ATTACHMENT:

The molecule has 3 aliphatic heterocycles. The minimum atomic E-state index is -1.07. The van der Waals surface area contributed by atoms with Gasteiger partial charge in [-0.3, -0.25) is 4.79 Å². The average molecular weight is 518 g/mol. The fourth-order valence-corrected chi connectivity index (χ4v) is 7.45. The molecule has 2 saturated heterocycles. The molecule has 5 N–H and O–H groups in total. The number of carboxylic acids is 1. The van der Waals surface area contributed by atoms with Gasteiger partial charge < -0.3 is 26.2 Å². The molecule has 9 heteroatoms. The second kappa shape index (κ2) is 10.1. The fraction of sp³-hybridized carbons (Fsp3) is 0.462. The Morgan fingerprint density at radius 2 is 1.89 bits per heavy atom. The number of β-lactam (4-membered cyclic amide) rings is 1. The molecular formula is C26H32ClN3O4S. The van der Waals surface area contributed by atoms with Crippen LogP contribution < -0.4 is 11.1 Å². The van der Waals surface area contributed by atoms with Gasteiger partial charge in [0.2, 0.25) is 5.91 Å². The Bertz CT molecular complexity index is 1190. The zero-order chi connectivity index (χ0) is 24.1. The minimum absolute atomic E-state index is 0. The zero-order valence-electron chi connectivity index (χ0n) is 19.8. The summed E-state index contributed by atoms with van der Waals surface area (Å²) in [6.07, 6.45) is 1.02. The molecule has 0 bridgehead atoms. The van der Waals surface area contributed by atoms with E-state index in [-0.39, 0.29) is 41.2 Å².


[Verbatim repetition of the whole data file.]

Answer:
The molecule has 3 aliphatic heterocycles. The minimum atomic E-state index is -1.07. The van der Waals surface area contributed by atoms with Gasteiger partial charge in [-0.3, -0.25) is 4.79 Å². The average molecular weight is 518 g/mol. The fourth-order valence-corrected chi connectivity index (χ4v) is 7.45. The molecule has 2 saturated heterocycles. The molecule has 5 N–H and O–H groups in total. The number of carboxylic acids is 1. The van der Waals surface area contributed by atoms with Gasteiger partial charge < -0.3 is 26.2 Å². The molecule has 9 heteroatoms. The second kappa shape index (κ2) is 10.1. The fraction of sp³-hybridized carbons (Fsp3) is 0.462. The Morgan fingerprint density at radius 2 is 1.89 bits per heavy atom. The number of β-lactam (4-membered cyclic amide) rings is 1. The molecular formula is C26H32ClN3O4S. The van der Waals surface area contributed by atoms with Crippen LogP contribution < -0.4 is 11.1 Å². The van der Waals surface area contributed by atoms with Gasteiger partial charge in [0.2, 0.25) is 5.91 Å². The Bertz CT molecular complexity index is 1190. The zero-order chi connectivity index (χ0) is 24.1. The minimum absolute atomic E-state index is 0. The zero-order valence-electron chi connectivity index (χ0n) is 19.8. The summed E-state index contributed by atoms with van der Waals surface area (Å²) in [6.07, 6.45) is 1.02. The molecule has 0 bridgehead atoms. The van der Waals surface area contributed by atoms with E-state index in [-0.39, 0.29) is 41.2 Å².